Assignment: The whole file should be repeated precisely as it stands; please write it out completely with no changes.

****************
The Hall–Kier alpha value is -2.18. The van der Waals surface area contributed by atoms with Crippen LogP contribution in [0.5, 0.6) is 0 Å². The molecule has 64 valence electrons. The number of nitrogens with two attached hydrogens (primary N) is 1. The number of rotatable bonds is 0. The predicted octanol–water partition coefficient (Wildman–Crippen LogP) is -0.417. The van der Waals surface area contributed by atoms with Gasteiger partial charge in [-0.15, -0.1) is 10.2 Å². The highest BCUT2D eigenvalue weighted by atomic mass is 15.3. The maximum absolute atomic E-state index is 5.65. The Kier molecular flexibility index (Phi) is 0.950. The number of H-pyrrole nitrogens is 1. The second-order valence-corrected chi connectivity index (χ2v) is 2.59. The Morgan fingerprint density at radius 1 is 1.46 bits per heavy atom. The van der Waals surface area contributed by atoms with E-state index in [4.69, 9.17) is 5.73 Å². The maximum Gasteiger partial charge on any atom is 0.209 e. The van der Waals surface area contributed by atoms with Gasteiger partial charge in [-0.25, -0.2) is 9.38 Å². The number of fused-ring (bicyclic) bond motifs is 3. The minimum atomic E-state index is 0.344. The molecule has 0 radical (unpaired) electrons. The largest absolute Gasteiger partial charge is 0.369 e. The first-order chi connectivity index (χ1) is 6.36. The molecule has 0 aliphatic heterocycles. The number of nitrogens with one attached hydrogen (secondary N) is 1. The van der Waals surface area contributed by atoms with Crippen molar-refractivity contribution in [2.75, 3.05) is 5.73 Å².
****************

The Hall–Kier alpha value is -2.18. The van der Waals surface area contributed by atoms with Crippen LogP contribution in [0.5, 0.6) is 0 Å². The molecule has 64 valence electrons. The number of nitrogens with two attached hydrogens (primary N) is 1. The number of rotatable bonds is 0. The predicted octanol–water partition coefficient (Wildman–Crippen LogP) is -0.417. The van der Waals surface area contributed by atoms with Gasteiger partial charge in [-0.15, -0.1) is 10.2 Å². The highest BCUT2D eigenvalue weighted by atomic mass is 15.3. The maximum absolute atomic E-state index is 5.65. The Kier molecular flexibility index (Phi) is 0.950. The number of H-pyrrole nitrogens is 1. The second-order valence-corrected chi connectivity index (χ2v) is 2.59. The Morgan fingerprint density at radius 1 is 1.46 bits per heavy atom. The van der Waals surface area contributed by atoms with E-state index in [4.69, 9.17) is 5.73 Å². The maximum Gasteiger partial charge on any atom is 0.209 e. The van der Waals surface area contributed by atoms with Gasteiger partial charge in [-0.25, -0.2) is 9.38 Å². The number of fused-ring (bicyclic) bond motifs is 3. The minimum atomic E-state index is 0.344. The molecule has 0 radical (unpaired) electrons. The largest absolute Gasteiger partial charge is 0.369 e. The first-order chi connectivity index (χ1) is 6.36. The molecule has 0 aliphatic heterocycles. The number of nitrogens with one attached hydrogen (secondary N) is 1. The van der Waals surface area contributed by atoms with Crippen molar-refractivity contribution in [2.75, 3.05) is 5.73 Å².